NASCAR America: Importance of keeping NASCAR connected to grassroots racing

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The importance of grassroots racing to the future of NASCAR is a constant subject these days thanks to the likes of Kevin Harvick and Kyle Larson.

Now NASCAR America’s Dale Earnhardt Jr., Steve Letarte and Jeff Burton get their chance to sound off on the subject.

On Tuesday’s episode, the panel of analysts discussed why keeping NASCAR connected to the short tracks and lower series across the country is vital to the sport’s future.

“We don’t have that national series running old short tracks that draws people to the race track but also draws them to the TV on Saturday and Sunday,” Burton said.

Earnhardt brought up an attempt by Bristol Motor Speedway to purchase the Fairgrounds Speedway in Nashville, Tennessee, last year.  The attempted failed.

“My heart was broken because I thought we had a real opportunity to bring one of the touring series, either the Truck or Xfinity, back to Fairgrounds,” Earnhardt said. “That’s where I think we’re broken or disconnected. The late model guys and the guys that are running on these local tracks don’t have the connection to the Truck Series or Xfinity Series. They need to take those series, Truck or Xfinity, back to the short tracks and bridge that link.”

The three analysts went on to discuss the short tracks and races that were part of their formative racing years.

Watch the above video for more.

NASCAR America: Scan All from Auto Club Speedway

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Martin Truex Jr. was once again in championship form Sunday at Auto Club Speedway.

That fact frustrated some drivers, especially Kyle Busch.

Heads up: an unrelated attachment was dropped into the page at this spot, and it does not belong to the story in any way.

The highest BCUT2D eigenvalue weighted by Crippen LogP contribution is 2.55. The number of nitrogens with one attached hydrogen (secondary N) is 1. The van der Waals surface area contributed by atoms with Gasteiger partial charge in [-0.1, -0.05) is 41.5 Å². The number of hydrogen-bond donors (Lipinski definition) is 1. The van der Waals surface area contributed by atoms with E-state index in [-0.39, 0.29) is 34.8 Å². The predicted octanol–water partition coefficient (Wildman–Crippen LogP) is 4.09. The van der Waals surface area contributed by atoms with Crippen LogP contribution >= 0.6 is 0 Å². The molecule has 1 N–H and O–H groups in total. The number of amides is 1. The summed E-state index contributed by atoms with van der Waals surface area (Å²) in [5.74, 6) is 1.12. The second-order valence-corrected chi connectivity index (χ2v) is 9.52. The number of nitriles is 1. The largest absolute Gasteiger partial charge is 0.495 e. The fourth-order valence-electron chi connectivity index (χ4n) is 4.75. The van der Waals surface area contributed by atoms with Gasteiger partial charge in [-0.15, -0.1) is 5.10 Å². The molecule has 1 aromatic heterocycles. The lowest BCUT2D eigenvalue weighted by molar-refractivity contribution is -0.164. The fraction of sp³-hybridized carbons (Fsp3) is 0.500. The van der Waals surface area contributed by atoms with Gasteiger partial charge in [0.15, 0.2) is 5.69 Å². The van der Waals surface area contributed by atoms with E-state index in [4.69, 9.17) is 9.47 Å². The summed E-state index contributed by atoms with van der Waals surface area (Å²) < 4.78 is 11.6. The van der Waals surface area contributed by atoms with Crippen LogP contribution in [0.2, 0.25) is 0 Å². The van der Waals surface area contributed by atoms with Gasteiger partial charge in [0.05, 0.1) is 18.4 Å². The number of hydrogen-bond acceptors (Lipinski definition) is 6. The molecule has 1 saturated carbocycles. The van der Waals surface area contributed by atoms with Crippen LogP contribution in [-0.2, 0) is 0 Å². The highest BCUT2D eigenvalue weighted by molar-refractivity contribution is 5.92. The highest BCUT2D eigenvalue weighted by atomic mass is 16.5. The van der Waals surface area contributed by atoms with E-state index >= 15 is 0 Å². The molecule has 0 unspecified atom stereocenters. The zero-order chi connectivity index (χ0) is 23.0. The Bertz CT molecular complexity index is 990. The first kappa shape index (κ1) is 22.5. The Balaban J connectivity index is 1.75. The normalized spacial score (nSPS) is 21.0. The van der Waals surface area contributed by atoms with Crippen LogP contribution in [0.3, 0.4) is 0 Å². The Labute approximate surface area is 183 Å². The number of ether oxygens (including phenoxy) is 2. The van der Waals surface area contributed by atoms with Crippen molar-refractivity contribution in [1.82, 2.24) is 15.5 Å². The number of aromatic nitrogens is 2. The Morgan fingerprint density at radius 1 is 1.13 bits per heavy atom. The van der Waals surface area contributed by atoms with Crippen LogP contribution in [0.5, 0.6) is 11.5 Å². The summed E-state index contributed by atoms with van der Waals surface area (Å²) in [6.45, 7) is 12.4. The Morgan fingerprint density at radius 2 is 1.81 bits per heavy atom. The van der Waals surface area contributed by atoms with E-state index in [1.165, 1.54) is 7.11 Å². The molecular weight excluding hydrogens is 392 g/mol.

You can hear his frustrations and more in this week’s Scan All.

Here are some highlights.

— “I mean, he’s a (expletive) idiot for racing that hard 30 laps into a (expletive) race.” – Chad Johnston, crew chief for Kyle Larson after contact with Kevin Harvick wrecked Harvick on Lap 39.

Johnston’s tone cooled once Harvick owned up to his mistake.

“Harvick’s taking responsibility for that, so don’t sweat it,” Johnston said.

— “You did a hell of a job keeping it off that inside wall. I was watching on the roof cam and was like, ‘Oh Lord, don’t hit that one.” – Rodney Childers, crew chief of Harvick.

— “I don’t know what the (expletive) he’s got going on, but damn I don’t have that.” – Kyle Busch observing how much better Martin Truex Jr.’s car was performing

— “This thing went from absolutely horrible to even worse than that.” – Ricky Stenhouse Jr.

— “I don’t even know what the hell we’re doing, what the hell’s going on and what we’re going to do next. It’s been the same all day. We haven’t made any ground on it.” – Kyle Busch as he struggled to keep pace with Larson and Truex.

Watch the above video for more.

NASCAR America: Biggest storylines through five race weekends

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After five races in the Cup season, NASCAR America’s analysts assessed what the biggest storylines are ahead of this weekend’s race at Martinsville Speedway.

Dale Earnhardt Jr., Steve Letarte and Jeff Burton took turns sharing what’s stood out to them.

Jeff Burton started off by saying Kevin Harvick‘s success was the “easy answer.”

Burton discussed his surprise at Chevrolet teams underperforming.

“It reminds you in racing that you don’t really know what’s going to happen until it happens,” Burton said. “I’m surprised we haven’t seen more performance from the new Chevy body.”

Earnhardt was surprised at how big Martin Truex Jr’s margin of victory was on Sunday. He beat Kyle Busch by 11.6 seconds.

“I felt like in the first couple of races, maybe we got tricked into thinking the new inspections process had maybe leveled the playing field a little bit, even though Harvick won three in a row,” Earnhardt said. “Then Truex goes out and does what he did last year, maybe even better than he did last year.”

Letarte said his “big shock” for 2018 has been the “lack of change.”

“It’s the same players leading laps that we saw in 2017,” Letarte said. “Everyone is trying to catch up. I’ve always found it the hardest to continue to push your guys, continue to push your race cars when you’re already winning. It’s easy when you’re getting beat to motivate everybody.”

Earnhardt also observed how younger drivers have struggled to shine through five races.

“Across the board, the young guys still aren’t measuring up to the veterans yet,” Earnhardt said.

Watch the above video for more.